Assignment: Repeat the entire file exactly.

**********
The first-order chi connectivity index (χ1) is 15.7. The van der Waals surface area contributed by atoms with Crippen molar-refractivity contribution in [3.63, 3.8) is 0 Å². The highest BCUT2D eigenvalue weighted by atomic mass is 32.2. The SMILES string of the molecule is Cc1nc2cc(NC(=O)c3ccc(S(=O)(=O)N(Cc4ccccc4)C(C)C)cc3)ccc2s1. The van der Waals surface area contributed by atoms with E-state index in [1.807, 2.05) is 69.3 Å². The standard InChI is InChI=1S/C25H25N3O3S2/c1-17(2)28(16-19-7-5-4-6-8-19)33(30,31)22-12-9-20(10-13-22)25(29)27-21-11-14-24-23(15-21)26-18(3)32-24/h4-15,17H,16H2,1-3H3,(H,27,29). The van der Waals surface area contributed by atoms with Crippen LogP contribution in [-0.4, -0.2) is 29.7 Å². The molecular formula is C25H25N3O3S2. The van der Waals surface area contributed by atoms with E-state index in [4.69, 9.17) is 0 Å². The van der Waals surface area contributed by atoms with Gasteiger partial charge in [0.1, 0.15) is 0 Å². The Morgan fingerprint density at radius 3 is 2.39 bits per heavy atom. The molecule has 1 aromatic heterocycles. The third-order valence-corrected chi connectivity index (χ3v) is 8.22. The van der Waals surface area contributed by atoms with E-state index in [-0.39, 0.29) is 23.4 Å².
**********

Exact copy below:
The first-order chi connectivity index (χ1) is 15.7. The van der Waals surface area contributed by atoms with Crippen molar-refractivity contribution in [3.63, 3.8) is 0 Å². The highest BCUT2D eigenvalue weighted by atomic mass is 32.2. The SMILES string of the molecule is Cc1nc2cc(NC(=O)c3ccc(S(=O)(=O)N(Cc4ccccc4)C(C)C)cc3)ccc2s1. The van der Waals surface area contributed by atoms with E-state index in [1.807, 2.05) is 69.3 Å². The standard InChI is InChI=1S/C25H25N3O3S2/c1-17(2)28(16-19-7-5-4-6-8-19)33(30,31)22-12-9-20(10-13-22)25(29)27-21-11-14-24-23(15-21)26-18(3)32-24/h4-15,17H,16H2,1-3H3,(H,27,29). The van der Waals surface area contributed by atoms with Crippen LogP contribution in [-0.4, -0.2) is 29.7 Å². The molecular formula is C25H25N3O3S2. The van der Waals surface area contributed by atoms with E-state index in [4.69, 9.17) is 0 Å². The van der Waals surface area contributed by atoms with Gasteiger partial charge in [0.1, 0.15) is 0 Å². The Morgan fingerprint density at radius 3 is 2.39 bits per heavy atom. The molecule has 1 aromatic heterocycles. The third-order valence-corrected chi connectivity index (χ3v) is 8.22. The van der Waals surface area contributed by atoms with E-state index in [-0.39, 0.29) is 23.4 Å².